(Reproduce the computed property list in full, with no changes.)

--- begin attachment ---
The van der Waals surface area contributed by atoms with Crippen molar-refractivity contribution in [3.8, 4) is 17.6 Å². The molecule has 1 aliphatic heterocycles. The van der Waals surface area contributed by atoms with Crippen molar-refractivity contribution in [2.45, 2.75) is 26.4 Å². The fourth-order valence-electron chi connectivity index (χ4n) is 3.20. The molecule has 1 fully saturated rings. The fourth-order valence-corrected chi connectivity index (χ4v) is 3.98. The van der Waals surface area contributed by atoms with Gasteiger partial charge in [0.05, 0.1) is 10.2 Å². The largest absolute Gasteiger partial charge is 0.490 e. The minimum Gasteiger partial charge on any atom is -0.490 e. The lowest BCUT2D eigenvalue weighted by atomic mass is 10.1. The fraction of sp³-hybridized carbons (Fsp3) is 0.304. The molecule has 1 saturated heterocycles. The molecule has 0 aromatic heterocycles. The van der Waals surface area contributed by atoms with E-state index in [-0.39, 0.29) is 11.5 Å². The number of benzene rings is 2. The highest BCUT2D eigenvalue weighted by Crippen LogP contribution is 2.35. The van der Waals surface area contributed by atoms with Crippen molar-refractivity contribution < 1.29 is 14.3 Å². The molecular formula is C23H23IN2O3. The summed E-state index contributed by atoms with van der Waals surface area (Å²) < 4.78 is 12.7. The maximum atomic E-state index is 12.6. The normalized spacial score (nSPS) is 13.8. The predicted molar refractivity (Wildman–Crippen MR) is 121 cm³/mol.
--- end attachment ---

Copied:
The van der Waals surface area contributed by atoms with Crippen molar-refractivity contribution in [3.8, 4) is 17.6 Å². The molecule has 1 aliphatic heterocycles. The van der Waals surface area contributed by atoms with Crippen molar-refractivity contribution in [2.45, 2.75) is 26.4 Å². The fourth-order valence-electron chi connectivity index (χ4n) is 3.20. The molecule has 1 fully saturated rings. The fourth-order valence-corrected chi connectivity index (χ4v) is 3.98. The van der Waals surface area contributed by atoms with Gasteiger partial charge in [0.05, 0.1) is 10.2 Å². The largest absolute Gasteiger partial charge is 0.490 e. The minimum Gasteiger partial charge on any atom is -0.490 e. The lowest BCUT2D eigenvalue weighted by atomic mass is 10.1. The fraction of sp³-hybridized carbons (Fsp3) is 0.304. The molecule has 1 saturated heterocycles. The molecule has 0 aromatic heterocycles. The van der Waals surface area contributed by atoms with E-state index in [-0.39, 0.29) is 11.5 Å². The number of benzene rings is 2. The highest BCUT2D eigenvalue weighted by Crippen LogP contribution is 2.35. The van der Waals surface area contributed by atoms with Crippen molar-refractivity contribution < 1.29 is 14.3 Å². The molecular formula is C23H23IN2O3. The summed E-state index contributed by atoms with van der Waals surface area (Å²) < 4.78 is 12.7. The maximum atomic E-state index is 12.6. The normalized spacial score (nSPS) is 13.8. The predicted molar refractivity (Wildman–Crippen MR) is 121 cm³/mol.